Marie Antoinette at age 13 by Joseph Ducreux, 1769, pastel, Versailles

While Henrietta’s portrait still shows her as still a child, a few years could make all the difference.  Ducreux’s portrait of the 13 year old Marie Antoinette was specifically created to present her as a prospective bride for the French Dauphin.  By modern standards her face, attire, and figure give the impression of a woman in her 20s.   Marie was married at 14.  If her mother and the French court had had their way, she would also have been pregnant at 14.

I'm so cute! I'm so innocent! My skirt shows my bottom!

Sexuality, is, however, a social construct.  While the bust-waist-hip ratio is universal, almost all other aspects are dependent upon society.  In pre-Westernised Japan the nape of the neck was considered extremely erotic, while breasts were no more tempting than bellybuttons are to most of us today.  19th century Chinese erotica dwells on the scent of the rotting flesh of bound feet, hardly an enticing picture to us!

The presentation of children is also dependent on the times: what looks sexual and mature to us was not abnormal to the time.  Take little miss Shirley Temple, the epitome of early 20th century cuteness and innocence.  Even today we see her as adorable,  and anything but sexual, but an objective analysis of her clothes reveals how ‘sexual’ they are – or could be seen to be.  Her skirts graze her upper thigh, her shoulders are rarely covered by more than tiny straps.  Are Shirley’s clothes inappropriate?  Were they inappropriate when her films were made?

3. The role of children

For most children, up until very recent times, childhood was not a time for irresponsible games.  Poor children worked, just as their parents did, and rich children were trained to fill their father’s role, or groomed to be used as pawns on the marriage market.  Portraits, not surprisingly, show this.  Little girls are shown as desirable woman, because for most of them that was the most important role they could fill.  Little boys are shown as commanding and capable rulers, and in some cases, expected to be commanding and capable rulers.

Louis XV as a very young child by an unknown artist, approximately 1712

Louis XV age 5 in coronation robes by Hyacinthe Rigaud, 1715

Little Louis XV, for example, became king at age 5, and, according to French tradition, was raised entirely by men from the age of 7.  From the earliest age, his life was full of responsibility, not least of all the burden of having to unseat his controlling regent.  He faced a country with strained relations with all its neighbors, and was expected to head an absolute monarchy, one by divine right, facing the challenges of the Enlightenment.  It’s no wonder that his portraits go so quickly from depict him as a mere baby in elaborate baby clothes to a miniature adult in full adult garb.  At 2 he was merely a French royal, his road to the throne buffered by the 5 heirs between himself and his great-grandfather, the current king.  At 5, with all five heirs gone in quick succession, it was imperative that he be a small adult,  regal and commanding – embodying all the hope that the court and country had for him.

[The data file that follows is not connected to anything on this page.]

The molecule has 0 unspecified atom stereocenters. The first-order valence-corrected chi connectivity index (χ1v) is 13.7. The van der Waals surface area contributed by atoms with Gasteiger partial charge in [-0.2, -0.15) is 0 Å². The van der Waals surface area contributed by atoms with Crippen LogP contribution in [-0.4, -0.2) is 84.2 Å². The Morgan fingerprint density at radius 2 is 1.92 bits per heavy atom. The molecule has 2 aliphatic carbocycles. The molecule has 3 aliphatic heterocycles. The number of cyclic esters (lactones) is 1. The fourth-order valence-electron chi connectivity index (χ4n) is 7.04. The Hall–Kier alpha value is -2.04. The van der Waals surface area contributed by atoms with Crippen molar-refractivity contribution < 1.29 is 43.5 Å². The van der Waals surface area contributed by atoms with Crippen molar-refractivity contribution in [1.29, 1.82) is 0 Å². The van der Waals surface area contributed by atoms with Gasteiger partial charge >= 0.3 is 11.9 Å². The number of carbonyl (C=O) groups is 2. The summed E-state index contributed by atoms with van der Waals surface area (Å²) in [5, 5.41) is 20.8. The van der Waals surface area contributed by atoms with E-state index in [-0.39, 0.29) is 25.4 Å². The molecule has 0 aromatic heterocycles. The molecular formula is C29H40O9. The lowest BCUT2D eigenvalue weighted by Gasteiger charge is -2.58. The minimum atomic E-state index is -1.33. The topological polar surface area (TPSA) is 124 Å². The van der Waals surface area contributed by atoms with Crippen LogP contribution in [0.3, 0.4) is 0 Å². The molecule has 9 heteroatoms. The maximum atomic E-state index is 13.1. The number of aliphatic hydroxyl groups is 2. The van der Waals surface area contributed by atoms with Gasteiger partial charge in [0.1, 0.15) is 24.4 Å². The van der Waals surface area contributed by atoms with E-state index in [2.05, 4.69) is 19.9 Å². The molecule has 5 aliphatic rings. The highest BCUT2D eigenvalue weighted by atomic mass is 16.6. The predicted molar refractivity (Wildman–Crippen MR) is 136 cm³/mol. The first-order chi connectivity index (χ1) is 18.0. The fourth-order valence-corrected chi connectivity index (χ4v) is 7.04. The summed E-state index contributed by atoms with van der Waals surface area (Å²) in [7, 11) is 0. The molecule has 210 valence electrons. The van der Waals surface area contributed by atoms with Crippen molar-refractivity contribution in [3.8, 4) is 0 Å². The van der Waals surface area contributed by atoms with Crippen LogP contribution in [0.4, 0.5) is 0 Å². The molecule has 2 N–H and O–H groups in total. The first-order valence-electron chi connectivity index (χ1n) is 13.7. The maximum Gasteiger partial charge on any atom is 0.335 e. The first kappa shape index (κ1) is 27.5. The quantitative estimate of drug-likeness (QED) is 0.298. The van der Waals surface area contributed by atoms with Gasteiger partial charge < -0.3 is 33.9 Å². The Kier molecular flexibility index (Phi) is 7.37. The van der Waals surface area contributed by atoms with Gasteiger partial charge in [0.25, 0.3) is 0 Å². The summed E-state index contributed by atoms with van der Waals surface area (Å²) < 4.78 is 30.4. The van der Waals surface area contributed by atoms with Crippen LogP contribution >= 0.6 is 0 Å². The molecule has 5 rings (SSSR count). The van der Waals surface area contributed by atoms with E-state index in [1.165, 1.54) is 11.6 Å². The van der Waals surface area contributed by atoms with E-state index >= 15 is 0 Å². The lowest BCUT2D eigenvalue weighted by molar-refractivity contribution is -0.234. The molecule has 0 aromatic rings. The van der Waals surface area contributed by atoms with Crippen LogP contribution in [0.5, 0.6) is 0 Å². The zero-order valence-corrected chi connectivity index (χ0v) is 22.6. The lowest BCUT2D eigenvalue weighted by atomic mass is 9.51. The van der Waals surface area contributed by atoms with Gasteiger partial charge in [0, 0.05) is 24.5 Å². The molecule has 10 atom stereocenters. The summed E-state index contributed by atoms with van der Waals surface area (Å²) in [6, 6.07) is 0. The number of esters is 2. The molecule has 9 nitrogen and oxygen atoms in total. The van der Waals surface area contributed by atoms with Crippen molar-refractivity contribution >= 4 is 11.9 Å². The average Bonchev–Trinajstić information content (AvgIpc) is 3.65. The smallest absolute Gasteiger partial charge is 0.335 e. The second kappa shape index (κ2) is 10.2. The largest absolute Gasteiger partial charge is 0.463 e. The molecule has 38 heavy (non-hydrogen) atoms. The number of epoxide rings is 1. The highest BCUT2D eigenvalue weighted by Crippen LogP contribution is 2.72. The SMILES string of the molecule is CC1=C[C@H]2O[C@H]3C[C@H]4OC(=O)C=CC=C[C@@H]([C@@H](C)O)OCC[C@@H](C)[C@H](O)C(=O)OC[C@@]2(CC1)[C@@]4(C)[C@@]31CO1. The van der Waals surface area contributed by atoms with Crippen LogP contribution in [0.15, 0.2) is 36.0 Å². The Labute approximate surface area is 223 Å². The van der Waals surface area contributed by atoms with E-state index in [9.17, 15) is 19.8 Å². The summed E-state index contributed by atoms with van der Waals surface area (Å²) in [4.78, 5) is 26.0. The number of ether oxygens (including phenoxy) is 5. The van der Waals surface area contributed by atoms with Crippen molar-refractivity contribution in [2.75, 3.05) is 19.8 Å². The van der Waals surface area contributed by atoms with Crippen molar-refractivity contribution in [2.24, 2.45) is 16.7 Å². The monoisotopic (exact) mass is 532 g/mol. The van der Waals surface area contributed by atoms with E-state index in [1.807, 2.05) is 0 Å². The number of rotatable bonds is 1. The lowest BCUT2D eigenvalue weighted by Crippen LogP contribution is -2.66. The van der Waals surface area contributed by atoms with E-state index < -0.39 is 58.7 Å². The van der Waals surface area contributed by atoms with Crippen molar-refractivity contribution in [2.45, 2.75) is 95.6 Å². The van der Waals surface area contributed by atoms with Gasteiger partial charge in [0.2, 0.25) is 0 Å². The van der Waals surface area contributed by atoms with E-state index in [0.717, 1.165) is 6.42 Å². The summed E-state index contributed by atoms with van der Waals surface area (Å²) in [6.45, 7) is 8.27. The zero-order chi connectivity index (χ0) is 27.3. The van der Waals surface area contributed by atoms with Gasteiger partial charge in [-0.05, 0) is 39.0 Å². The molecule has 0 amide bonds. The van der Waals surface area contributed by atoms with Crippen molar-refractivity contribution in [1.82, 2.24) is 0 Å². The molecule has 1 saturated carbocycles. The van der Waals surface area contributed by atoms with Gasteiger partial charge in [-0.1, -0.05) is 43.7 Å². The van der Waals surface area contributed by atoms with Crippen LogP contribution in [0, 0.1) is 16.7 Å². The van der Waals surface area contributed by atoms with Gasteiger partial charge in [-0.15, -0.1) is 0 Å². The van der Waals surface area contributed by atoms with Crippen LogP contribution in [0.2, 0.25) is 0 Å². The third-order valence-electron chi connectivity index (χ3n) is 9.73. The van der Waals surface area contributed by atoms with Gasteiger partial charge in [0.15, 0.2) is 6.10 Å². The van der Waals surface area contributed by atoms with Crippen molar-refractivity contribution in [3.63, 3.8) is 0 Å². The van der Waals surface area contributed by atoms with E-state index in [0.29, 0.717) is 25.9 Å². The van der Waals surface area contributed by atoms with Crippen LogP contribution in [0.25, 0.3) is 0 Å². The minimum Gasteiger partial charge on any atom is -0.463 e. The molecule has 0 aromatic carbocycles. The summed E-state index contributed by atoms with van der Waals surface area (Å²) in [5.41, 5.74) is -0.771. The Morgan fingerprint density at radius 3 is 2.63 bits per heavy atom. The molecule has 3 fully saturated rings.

Mariana of Austria and her older brother, Ferdinand IV, King of the Romans, by Frans Luycx, c. 1636.

The portrait of Mariana of Austria and her brother Ferdinand also demonstrates the expectations that were had for children.  Mariana, from the youngest age, was expected to ‘carry on the family tradition of intermarriage’ (I kid you not) by marrying her first cousin.  She may be an infant in the portrait, but she literally wears her families expectations: the charms around her chest proclaim the greatness of the Habsburgs, and her marriage was expected to perpetuate that greatness (pause for irony, and go read up on Mariana’s kids if you don’t get it).  Her brother’s future was to be equally glorious, and his grand attire and swashbuckling pose make that clear.  Modern ‘tiger mothers’ (of any ethnicity!) have nothing on 17th century monarchs for their expectations of their children.

Conclusion:

The thing about all three factors by which we judge children’s garments in historical portraits is that they are all constructs of our attitudes and the society that we live in.

We expect children to get dirty and rumpled and to play freely, and we expect to see this in images of children because (thanks to digital cameras etc) images of children are so plentiful.  Only a few years ago, when cameras were less common, getting your picture taken was a big event, for which everyone, children included, dressed up in their finest attire.  Painted and drawn portraits obviously represented an even bigger investment of time and money, so, not surprisingly, an effort would be made to put the child in the very fanciest clothes that could be had, to commemorate the families wealth and the child at their finest moment.